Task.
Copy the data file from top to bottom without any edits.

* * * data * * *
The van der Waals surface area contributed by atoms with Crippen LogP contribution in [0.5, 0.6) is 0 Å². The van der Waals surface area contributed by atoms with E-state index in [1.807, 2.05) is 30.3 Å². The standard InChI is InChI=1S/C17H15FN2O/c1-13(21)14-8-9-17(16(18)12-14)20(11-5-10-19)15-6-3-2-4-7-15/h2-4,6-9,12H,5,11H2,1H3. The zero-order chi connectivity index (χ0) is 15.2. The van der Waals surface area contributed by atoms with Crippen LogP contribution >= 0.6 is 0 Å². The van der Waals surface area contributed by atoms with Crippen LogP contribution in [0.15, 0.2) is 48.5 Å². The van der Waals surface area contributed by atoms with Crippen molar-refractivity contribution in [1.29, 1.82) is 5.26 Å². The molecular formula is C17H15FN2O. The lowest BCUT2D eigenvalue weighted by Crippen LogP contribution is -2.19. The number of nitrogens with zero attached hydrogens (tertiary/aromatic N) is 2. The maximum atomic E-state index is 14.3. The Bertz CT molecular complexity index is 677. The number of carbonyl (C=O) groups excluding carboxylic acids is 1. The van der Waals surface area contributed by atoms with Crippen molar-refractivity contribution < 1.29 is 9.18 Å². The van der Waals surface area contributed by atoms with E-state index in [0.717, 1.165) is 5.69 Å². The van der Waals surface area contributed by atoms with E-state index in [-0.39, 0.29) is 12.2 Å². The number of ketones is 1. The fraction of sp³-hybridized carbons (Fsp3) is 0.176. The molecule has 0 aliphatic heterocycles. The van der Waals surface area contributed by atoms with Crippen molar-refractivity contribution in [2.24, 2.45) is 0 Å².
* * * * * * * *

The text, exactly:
The van der Waals surface area contributed by atoms with Crippen LogP contribution in [0.5, 0.6) is 0 Å². The van der Waals surface area contributed by atoms with E-state index in [1.807, 2.05) is 30.3 Å². The standard InChI is InChI=1S/C17H15FN2O/c1-13(21)14-8-9-17(16(18)12-14)20(11-5-10-19)15-6-3-2-4-7-15/h2-4,6-9,12H,5,11H2,1H3. The zero-order chi connectivity index (χ0) is 15.2. The van der Waals surface area contributed by atoms with Crippen LogP contribution >= 0.6 is 0 Å². The van der Waals surface area contributed by atoms with Crippen LogP contribution in [0.15, 0.2) is 48.5 Å². The van der Waals surface area contributed by atoms with Crippen molar-refractivity contribution in [1.29, 1.82) is 5.26 Å². The molecular formula is C17H15FN2O. The lowest BCUT2D eigenvalue weighted by Crippen LogP contribution is -2.19. The number of nitrogens with zero attached hydrogens (tertiary/aromatic N) is 2. The maximum atomic E-state index is 14.3. The Bertz CT molecular complexity index is 677. The number of carbonyl (C=O) groups excluding carboxylic acids is 1. The van der Waals surface area contributed by atoms with Crippen molar-refractivity contribution < 1.29 is 9.18 Å². The van der Waals surface area contributed by atoms with E-state index in [0.717, 1.165) is 5.69 Å². The van der Waals surface area contributed by atoms with E-state index in [-0.39, 0.29) is 12.2 Å². The number of ketones is 1. The fraction of sp³-hybridized carbons (Fsp3) is 0.176. The molecule has 0 aliphatic heterocycles. The van der Waals surface area contributed by atoms with Crippen molar-refractivity contribution in [2.24, 2.45) is 0 Å².